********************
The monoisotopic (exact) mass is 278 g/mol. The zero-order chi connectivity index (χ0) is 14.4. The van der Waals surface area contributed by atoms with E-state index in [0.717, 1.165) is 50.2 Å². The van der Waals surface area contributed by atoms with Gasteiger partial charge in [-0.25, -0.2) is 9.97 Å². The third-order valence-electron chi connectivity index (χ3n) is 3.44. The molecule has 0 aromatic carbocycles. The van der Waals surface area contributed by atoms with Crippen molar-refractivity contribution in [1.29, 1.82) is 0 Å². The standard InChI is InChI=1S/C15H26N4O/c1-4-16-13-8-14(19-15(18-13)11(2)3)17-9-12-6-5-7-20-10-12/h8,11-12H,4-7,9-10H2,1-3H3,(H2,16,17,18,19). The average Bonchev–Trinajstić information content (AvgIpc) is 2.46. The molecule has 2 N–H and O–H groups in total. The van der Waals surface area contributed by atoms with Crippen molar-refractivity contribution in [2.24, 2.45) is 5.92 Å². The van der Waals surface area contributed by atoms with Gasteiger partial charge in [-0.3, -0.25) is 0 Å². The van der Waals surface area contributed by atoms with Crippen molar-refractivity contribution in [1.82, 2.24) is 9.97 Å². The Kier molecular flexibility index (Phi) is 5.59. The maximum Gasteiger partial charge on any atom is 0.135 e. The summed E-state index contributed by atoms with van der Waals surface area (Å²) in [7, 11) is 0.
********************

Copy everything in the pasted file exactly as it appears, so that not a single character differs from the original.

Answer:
The monoisotopic (exact) mass is 278 g/mol. The zero-order chi connectivity index (χ0) is 14.4. The van der Waals surface area contributed by atoms with E-state index in [0.717, 1.165) is 50.2 Å². The van der Waals surface area contributed by atoms with Gasteiger partial charge in [-0.25, -0.2) is 9.97 Å². The third-order valence-electron chi connectivity index (χ3n) is 3.44. The molecule has 0 aromatic carbocycles. The van der Waals surface area contributed by atoms with Crippen molar-refractivity contribution in [1.29, 1.82) is 0 Å². The standard InChI is InChI=1S/C15H26N4O/c1-4-16-13-8-14(19-15(18-13)11(2)3)17-9-12-6-5-7-20-10-12/h8,11-12H,4-7,9-10H2,1-3H3,(H2,16,17,18,19). The average Bonchev–Trinajstić information content (AvgIpc) is 2.46. The molecule has 2 N–H and O–H groups in total. The van der Waals surface area contributed by atoms with Crippen molar-refractivity contribution in [2.24, 2.45) is 5.92 Å². The van der Waals surface area contributed by atoms with Gasteiger partial charge in [-0.3, -0.25) is 0 Å². The van der Waals surface area contributed by atoms with Crippen molar-refractivity contribution in [1.82, 2.24) is 9.97 Å². The Kier molecular flexibility index (Phi) is 5.59. The maximum Gasteiger partial charge on any atom is 0.135 e. The summed E-state index contributed by atoms with van der Waals surface area (Å²) in [7, 11) is 0.